The scariest moment of Sunday's Izod IndyCar Long Beach Grand Prix involved Graham Rahal and Marco Andretti and invoked some unnerving flashbacks to the last race of 2011.
As Andretti moved to overtake Rahal, he catapulted over Rahal's right rear tire and went airborne, thankfully landing right side up before spinning and slamming into the tire barriers. Andretti was unhurt, though he emerged from the car grabbing his left wrist.
It was the first time that an IndyCar has been airborne in a race since the fiery crash that took the life of Dan Wheldon at Las Vegas Motor Speedway in October, and the first time that the new DW12 chassis -- named in honor of Wheldon -- had experienced that type of a real-world crash.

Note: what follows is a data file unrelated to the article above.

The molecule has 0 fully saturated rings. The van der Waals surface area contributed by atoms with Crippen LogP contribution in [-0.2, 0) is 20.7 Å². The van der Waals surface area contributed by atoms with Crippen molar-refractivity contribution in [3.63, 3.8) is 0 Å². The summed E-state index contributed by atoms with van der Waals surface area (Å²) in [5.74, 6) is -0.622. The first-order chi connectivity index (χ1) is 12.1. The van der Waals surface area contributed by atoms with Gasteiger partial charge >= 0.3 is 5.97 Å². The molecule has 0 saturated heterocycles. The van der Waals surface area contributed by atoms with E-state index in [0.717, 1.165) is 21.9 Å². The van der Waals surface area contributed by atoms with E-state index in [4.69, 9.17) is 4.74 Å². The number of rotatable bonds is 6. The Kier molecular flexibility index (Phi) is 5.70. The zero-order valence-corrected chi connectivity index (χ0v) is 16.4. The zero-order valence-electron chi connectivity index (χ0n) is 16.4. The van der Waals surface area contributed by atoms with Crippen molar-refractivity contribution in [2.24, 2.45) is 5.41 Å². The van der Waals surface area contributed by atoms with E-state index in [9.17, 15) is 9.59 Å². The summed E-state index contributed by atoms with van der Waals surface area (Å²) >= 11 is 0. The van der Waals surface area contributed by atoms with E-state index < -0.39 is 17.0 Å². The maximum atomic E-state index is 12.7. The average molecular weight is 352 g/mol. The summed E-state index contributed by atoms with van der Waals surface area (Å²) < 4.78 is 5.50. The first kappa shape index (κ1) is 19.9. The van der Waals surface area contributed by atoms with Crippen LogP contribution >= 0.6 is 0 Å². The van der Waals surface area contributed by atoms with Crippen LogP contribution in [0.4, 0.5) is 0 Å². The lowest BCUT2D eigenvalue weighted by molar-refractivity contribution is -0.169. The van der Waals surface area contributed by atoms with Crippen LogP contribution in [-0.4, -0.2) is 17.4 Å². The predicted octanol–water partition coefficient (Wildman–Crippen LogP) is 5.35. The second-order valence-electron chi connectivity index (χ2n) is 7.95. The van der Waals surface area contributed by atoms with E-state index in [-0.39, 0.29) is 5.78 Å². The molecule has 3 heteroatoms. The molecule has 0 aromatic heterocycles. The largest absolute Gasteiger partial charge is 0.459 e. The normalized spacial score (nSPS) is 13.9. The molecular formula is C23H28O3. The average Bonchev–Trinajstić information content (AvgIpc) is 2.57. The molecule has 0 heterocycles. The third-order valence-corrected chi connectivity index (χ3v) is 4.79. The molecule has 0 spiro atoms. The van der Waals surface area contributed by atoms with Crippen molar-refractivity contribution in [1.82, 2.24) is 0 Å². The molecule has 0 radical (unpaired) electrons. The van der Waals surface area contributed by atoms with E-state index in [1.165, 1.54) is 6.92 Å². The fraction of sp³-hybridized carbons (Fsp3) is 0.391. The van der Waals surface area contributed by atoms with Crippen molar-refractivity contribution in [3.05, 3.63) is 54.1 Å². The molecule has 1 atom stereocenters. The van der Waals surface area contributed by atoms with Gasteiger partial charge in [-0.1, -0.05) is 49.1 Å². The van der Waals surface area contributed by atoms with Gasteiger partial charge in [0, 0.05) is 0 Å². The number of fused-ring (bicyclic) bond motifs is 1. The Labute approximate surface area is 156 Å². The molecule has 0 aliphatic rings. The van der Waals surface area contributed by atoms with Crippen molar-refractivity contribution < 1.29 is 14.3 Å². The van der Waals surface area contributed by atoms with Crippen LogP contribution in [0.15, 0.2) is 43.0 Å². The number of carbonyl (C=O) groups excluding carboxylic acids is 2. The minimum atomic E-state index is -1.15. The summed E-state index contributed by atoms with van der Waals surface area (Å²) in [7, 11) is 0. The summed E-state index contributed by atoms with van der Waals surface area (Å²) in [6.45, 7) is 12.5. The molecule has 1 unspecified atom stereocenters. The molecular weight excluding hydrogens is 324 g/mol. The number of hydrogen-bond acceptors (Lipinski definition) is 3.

The DW12 chassis features rear wheel protectors behind the back wheels to hopefully prevent these type of incidents. Unfortunately, they seemed no deterrent, as Andretti's car appeared to easily vault over Rahal's. Both drivers placed the blame on the other, with Andretti offering this after the race:
"That was our stint to make hay and we were trying to do so," Andretti said. "It's one thing blocking but it's another thing chopping, and that was a chop. I'm lucky I didn't get upside down, I could have been killed."
Understandably, Andretti and others have been shaken by the loss of Wheldon. While we know all too well that the possibility of death still exists in auto racing, it's still jarring every time a driver references the notion after a crash, no matter the severity.
Thankfully, both drivers were OK. And hopefully we're not seeing any other cars airborne anytime soon.
- Sports & Recreation
- Graham Rahal